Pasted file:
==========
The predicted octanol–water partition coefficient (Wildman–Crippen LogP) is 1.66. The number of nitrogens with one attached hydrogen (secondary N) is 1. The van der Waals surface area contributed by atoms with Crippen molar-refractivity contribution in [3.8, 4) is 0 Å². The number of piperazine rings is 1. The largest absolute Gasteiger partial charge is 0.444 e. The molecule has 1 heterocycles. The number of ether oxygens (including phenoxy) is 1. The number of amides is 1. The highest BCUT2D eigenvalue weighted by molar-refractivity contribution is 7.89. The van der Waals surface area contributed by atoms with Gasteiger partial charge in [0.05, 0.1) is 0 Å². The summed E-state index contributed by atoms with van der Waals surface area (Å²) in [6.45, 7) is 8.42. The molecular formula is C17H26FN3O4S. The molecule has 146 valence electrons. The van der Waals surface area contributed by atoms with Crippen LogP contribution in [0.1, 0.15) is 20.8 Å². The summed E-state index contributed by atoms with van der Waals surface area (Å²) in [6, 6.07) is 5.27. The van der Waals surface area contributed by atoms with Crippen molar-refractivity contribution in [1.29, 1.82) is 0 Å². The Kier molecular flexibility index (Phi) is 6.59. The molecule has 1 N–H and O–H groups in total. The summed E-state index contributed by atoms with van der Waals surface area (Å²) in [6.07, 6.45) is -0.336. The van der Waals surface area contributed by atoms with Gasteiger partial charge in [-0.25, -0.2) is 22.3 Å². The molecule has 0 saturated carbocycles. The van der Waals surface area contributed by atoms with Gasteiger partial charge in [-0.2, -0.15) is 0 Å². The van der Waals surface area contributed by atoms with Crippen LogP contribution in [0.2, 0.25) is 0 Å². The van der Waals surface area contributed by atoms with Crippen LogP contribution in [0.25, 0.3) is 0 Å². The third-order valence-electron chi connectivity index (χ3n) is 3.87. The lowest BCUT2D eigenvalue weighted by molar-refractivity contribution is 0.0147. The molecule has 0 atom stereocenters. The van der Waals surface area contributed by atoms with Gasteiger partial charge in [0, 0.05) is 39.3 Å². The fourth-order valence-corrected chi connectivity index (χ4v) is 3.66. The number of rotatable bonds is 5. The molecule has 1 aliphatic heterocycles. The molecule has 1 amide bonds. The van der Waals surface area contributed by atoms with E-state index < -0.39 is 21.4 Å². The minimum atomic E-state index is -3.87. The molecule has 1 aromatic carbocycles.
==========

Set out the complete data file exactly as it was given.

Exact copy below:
The predicted octanol–water partition coefficient (Wildman–Crippen LogP) is 1.66. The number of nitrogens with one attached hydrogen (secondary N) is 1. The van der Waals surface area contributed by atoms with Crippen molar-refractivity contribution in [3.8, 4) is 0 Å². The number of piperazine rings is 1. The largest absolute Gasteiger partial charge is 0.444 e. The molecule has 1 heterocycles. The number of ether oxygens (including phenoxy) is 1. The number of amides is 1. The highest BCUT2D eigenvalue weighted by molar-refractivity contribution is 7.89. The van der Waals surface area contributed by atoms with Gasteiger partial charge in [0.05, 0.1) is 0 Å². The summed E-state index contributed by atoms with van der Waals surface area (Å²) in [6.45, 7) is 8.42. The molecular formula is C17H26FN3O4S. The molecule has 146 valence electrons. The van der Waals surface area contributed by atoms with Crippen LogP contribution in [0.1, 0.15) is 20.8 Å². The summed E-state index contributed by atoms with van der Waals surface area (Å²) in [6, 6.07) is 5.27. The van der Waals surface area contributed by atoms with Crippen molar-refractivity contribution in [1.29, 1.82) is 0 Å². The Kier molecular flexibility index (Phi) is 6.59. The molecule has 1 N–H and O–H groups in total. The summed E-state index contributed by atoms with van der Waals surface area (Å²) in [6.07, 6.45) is -0.336. The van der Waals surface area contributed by atoms with Gasteiger partial charge in [-0.25, -0.2) is 22.3 Å². The molecule has 0 saturated carbocycles. The van der Waals surface area contributed by atoms with Gasteiger partial charge in [-0.2, -0.15) is 0 Å². The van der Waals surface area contributed by atoms with Crippen LogP contribution in [0.2, 0.25) is 0 Å². The van der Waals surface area contributed by atoms with Crippen LogP contribution in [0.25, 0.3) is 0 Å². The third-order valence-electron chi connectivity index (χ3n) is 3.87. The lowest BCUT2D eigenvalue weighted by molar-refractivity contribution is 0.0147. The molecule has 0 atom stereocenters. The van der Waals surface area contributed by atoms with Gasteiger partial charge in [0, 0.05) is 39.3 Å². The fourth-order valence-corrected chi connectivity index (χ4v) is 3.66. The number of rotatable bonds is 5. The molecule has 1 aliphatic heterocycles. The molecule has 1 amide bonds. The van der Waals surface area contributed by atoms with E-state index < -0.39 is 21.4 Å². The minimum atomic E-state index is -3.87. The molecule has 1 aromatic carbocycles.